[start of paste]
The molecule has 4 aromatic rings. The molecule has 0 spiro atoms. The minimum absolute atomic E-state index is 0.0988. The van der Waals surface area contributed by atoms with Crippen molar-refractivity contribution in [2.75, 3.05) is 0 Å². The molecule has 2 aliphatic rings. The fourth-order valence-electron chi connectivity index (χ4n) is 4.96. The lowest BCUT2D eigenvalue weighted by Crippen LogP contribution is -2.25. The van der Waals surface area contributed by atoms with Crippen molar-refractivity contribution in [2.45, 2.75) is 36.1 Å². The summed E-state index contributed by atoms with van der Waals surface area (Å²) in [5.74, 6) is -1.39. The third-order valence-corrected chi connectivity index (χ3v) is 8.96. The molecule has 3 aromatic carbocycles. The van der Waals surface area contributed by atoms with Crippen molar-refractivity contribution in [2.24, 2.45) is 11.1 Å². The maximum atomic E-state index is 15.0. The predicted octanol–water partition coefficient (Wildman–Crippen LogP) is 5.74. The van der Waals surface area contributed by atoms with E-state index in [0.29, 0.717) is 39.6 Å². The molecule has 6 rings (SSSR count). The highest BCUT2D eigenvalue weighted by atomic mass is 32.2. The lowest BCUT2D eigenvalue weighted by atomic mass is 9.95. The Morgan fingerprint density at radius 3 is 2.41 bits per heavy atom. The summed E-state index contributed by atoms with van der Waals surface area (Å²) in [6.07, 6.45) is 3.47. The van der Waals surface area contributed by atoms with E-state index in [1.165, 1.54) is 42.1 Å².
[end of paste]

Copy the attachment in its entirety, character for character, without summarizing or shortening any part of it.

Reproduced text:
The molecule has 4 aromatic rings. The molecule has 0 spiro atoms. The minimum absolute atomic E-state index is 0.0988. The van der Waals surface area contributed by atoms with Crippen molar-refractivity contribution in [2.75, 3.05) is 0 Å². The molecule has 2 aliphatic rings. The fourth-order valence-electron chi connectivity index (χ4n) is 4.96. The lowest BCUT2D eigenvalue weighted by Crippen LogP contribution is -2.25. The van der Waals surface area contributed by atoms with Crippen molar-refractivity contribution in [2.45, 2.75) is 36.1 Å². The summed E-state index contributed by atoms with van der Waals surface area (Å²) in [5.74, 6) is -1.39. The third-order valence-corrected chi connectivity index (χ3v) is 8.96. The molecule has 3 aromatic carbocycles. The van der Waals surface area contributed by atoms with Crippen molar-refractivity contribution in [2.24, 2.45) is 11.1 Å². The maximum atomic E-state index is 15.0. The predicted octanol–water partition coefficient (Wildman–Crippen LogP) is 5.74. The van der Waals surface area contributed by atoms with E-state index in [0.29, 0.717) is 39.6 Å². The molecule has 6 rings (SSSR count). The highest BCUT2D eigenvalue weighted by atomic mass is 32.2. The lowest BCUT2D eigenvalue weighted by atomic mass is 9.95. The Morgan fingerprint density at radius 3 is 2.41 bits per heavy atom. The summed E-state index contributed by atoms with van der Waals surface area (Å²) in [6.07, 6.45) is 3.47. The van der Waals surface area contributed by atoms with E-state index in [1.165, 1.54) is 42.1 Å².